I'm not seeing this thread as an anti-intellectual stance. I see it as quite the opposite. Individuals who like non-intellectual material, who just want to be entertained, are being looked down upon and basically being told they are incapable of deciding what they do and do not like on their own, apart from what the market offers them. I do think sometimes there tends to be a slight anti-intellectual bent on AW, however. I've been accused on other threads of being an elitist snob because I believe there is a qualitative difference between literary books and genre books, as well as between serious music and pop music.

Which is funny, because I write genre. I love pop culture and I love genre. And I play in a pop band. But thereís a difference between Wes Montgomery on the one hand and Brittany Spears on the other. Or what Iím trying to do with my fantasy writing and what Gabriel Garcia Marquez is doing with his. Itís not just a question of likes and dislikes.

And I donít think acknowledging that difference necessarily makes one an elitist any more than liking Buffy The Vampire Slayer makes one shallow.

Birol
09-07-2007, 01:37 AM
I do think sometimes there tends to be a slight anti-intellectual bent on AW, however. I've been accused on other threads of being an elitist snob because I believe there is a qualitative difference between literary books and genre books, as well as between serious music and pop music.

What types of qualitative differences do you see between the two? Can you explain further, please?

Bubastes
09-07-2007, 01:42 AM
What types of qualitative differences do you see between the two? Can you explain further, please?

I'm not rugcat, but for me I find that literary work (and serious music, for that matter) lingers with me. I can revisit them and find something new each time. I can enjoy them repeatedly with no diminishment in enjoyment. For more commercial stuff, I read/listen to it a few times and then forget about it (or, in the case of music, change the station).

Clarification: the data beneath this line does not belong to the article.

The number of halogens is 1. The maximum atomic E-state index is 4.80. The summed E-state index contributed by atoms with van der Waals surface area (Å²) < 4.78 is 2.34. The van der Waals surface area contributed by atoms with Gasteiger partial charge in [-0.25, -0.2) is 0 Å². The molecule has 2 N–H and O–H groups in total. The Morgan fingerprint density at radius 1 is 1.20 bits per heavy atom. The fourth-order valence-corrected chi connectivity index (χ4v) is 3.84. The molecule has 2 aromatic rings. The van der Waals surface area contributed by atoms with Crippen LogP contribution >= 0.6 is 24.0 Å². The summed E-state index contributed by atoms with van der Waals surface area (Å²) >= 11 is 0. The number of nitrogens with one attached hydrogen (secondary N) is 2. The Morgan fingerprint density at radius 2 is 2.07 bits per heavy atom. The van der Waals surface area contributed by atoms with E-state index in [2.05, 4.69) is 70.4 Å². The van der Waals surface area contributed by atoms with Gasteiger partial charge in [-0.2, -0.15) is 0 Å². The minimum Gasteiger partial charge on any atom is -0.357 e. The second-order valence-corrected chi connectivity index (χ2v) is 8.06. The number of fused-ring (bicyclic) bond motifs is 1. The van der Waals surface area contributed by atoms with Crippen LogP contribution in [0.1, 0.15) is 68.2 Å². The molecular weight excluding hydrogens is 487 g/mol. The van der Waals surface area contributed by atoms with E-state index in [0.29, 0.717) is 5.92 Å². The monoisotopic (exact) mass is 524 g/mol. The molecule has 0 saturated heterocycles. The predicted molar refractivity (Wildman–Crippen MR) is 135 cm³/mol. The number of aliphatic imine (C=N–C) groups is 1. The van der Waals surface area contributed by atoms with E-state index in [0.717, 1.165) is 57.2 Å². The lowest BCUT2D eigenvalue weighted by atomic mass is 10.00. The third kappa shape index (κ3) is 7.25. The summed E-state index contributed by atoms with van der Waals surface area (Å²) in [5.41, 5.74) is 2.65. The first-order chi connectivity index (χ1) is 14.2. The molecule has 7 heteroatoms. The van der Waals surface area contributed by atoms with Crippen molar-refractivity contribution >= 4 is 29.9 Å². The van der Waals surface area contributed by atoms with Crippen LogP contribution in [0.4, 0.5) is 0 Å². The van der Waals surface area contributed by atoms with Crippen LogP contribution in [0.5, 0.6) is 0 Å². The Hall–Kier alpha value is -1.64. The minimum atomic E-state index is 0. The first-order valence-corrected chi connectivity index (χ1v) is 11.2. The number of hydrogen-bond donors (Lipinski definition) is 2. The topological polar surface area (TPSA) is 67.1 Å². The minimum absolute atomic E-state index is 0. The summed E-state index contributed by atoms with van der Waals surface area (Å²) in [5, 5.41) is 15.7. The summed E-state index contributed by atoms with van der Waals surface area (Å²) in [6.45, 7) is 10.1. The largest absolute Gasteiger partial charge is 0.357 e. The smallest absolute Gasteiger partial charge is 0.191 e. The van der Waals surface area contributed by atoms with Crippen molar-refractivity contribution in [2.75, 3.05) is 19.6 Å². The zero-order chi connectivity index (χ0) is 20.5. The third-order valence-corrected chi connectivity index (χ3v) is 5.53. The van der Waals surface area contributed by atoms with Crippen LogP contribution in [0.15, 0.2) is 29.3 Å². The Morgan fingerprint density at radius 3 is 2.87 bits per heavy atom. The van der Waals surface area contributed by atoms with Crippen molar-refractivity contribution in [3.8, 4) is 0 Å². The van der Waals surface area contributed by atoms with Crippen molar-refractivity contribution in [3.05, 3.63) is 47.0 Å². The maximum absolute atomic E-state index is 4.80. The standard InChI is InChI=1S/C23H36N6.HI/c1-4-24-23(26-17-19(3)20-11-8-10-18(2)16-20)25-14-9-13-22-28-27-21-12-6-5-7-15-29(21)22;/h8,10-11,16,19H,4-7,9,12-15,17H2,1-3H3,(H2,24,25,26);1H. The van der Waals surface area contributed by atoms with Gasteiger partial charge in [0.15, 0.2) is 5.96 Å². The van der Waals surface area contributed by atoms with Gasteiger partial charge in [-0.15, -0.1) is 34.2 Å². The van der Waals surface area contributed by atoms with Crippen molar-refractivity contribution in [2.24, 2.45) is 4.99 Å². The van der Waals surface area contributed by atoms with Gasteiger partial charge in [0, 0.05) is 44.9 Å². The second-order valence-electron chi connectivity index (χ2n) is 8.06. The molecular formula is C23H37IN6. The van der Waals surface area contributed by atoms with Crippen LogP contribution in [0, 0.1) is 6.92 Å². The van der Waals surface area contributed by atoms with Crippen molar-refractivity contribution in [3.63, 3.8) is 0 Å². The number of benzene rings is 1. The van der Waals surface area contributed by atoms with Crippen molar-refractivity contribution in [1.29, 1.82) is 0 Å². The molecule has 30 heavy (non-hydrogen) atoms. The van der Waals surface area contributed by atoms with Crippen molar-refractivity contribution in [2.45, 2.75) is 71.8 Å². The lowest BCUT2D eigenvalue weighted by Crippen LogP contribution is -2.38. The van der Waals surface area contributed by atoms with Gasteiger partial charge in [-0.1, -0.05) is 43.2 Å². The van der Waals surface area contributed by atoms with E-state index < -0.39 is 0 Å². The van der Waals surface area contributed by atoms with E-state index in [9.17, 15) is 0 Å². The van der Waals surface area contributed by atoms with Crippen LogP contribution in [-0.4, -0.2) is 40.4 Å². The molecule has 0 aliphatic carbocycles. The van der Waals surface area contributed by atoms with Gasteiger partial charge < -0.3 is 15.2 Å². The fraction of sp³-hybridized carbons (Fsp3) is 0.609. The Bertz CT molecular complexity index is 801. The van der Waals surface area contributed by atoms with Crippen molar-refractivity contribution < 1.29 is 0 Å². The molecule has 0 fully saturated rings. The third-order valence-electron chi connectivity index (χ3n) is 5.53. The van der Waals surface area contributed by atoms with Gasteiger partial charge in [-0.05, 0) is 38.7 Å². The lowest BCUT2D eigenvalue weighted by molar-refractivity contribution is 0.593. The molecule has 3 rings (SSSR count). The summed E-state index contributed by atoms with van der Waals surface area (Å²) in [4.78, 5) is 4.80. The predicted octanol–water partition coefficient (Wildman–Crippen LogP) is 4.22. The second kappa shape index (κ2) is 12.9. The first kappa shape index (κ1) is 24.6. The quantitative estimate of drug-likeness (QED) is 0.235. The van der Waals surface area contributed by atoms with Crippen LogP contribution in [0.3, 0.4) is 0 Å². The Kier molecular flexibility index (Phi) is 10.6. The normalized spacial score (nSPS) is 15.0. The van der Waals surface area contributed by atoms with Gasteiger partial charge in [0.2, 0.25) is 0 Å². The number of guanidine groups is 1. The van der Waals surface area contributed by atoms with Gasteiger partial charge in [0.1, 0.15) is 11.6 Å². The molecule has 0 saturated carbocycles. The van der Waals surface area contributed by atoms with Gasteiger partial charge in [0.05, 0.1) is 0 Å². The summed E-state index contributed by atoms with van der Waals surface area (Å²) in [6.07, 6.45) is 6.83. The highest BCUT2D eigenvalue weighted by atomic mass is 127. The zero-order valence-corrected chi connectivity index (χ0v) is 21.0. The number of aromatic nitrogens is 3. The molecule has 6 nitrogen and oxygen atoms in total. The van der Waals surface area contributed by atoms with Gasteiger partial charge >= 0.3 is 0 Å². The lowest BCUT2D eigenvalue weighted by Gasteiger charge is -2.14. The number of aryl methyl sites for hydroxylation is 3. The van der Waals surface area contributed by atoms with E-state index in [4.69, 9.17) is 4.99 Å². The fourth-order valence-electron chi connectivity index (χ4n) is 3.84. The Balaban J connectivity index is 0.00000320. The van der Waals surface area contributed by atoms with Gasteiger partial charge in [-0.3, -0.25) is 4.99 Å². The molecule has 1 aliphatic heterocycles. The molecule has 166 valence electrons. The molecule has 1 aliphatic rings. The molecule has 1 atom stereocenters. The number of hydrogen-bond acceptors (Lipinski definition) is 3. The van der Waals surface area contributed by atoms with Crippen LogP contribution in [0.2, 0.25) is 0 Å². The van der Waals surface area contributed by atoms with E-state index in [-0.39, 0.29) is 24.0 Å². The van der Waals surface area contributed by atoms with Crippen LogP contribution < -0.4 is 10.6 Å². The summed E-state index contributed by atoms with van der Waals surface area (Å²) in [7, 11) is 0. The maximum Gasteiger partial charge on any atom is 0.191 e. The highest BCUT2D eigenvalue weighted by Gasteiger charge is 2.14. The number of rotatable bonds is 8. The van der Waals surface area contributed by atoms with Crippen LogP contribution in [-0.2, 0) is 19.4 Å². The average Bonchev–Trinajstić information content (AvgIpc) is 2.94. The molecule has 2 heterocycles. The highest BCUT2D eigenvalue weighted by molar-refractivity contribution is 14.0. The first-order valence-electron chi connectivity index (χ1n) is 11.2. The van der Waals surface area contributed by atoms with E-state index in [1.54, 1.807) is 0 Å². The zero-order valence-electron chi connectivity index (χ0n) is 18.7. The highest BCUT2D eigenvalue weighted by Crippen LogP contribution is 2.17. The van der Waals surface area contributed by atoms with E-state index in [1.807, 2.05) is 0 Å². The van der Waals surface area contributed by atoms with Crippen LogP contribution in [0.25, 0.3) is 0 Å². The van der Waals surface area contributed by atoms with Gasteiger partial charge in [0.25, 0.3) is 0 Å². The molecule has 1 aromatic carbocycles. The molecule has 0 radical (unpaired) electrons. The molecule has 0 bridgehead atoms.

I suppose it's like the time filter for classical music and classic works. The ones with underlying quality withstand time. It's an imprecise categorization, but that's how I think about it.

maestrowork
09-07-2007, 01:46 AM
What types of qualitative differences do you see between the two? Can you explain further, please?

I'm not sure if it's "qualitative" but for me, some books have more layers, more symbolistic significance and relevance and universality, and subtexts that make the work much richer and intellectually more satisfying than others. Some books are so rich textually that you get enjoyment simply by reading the words alone, like the exquisite burst of flavors in fine food. It's not to say they're definitely better than other books, but they're certainly different. Books such as Lord of the Flies, or Animal Farm or 1984, for example, as compared to the Da Vinci Code. They're all very entertaining and people love them, but they're different.

Shane Fitzsimmons
09-07-2007, 02:09 AM
When an individual fails to comprehend the . . . .

Perhaps I should endeavor to expand on my logic? Sheesh, this really is an internet forum.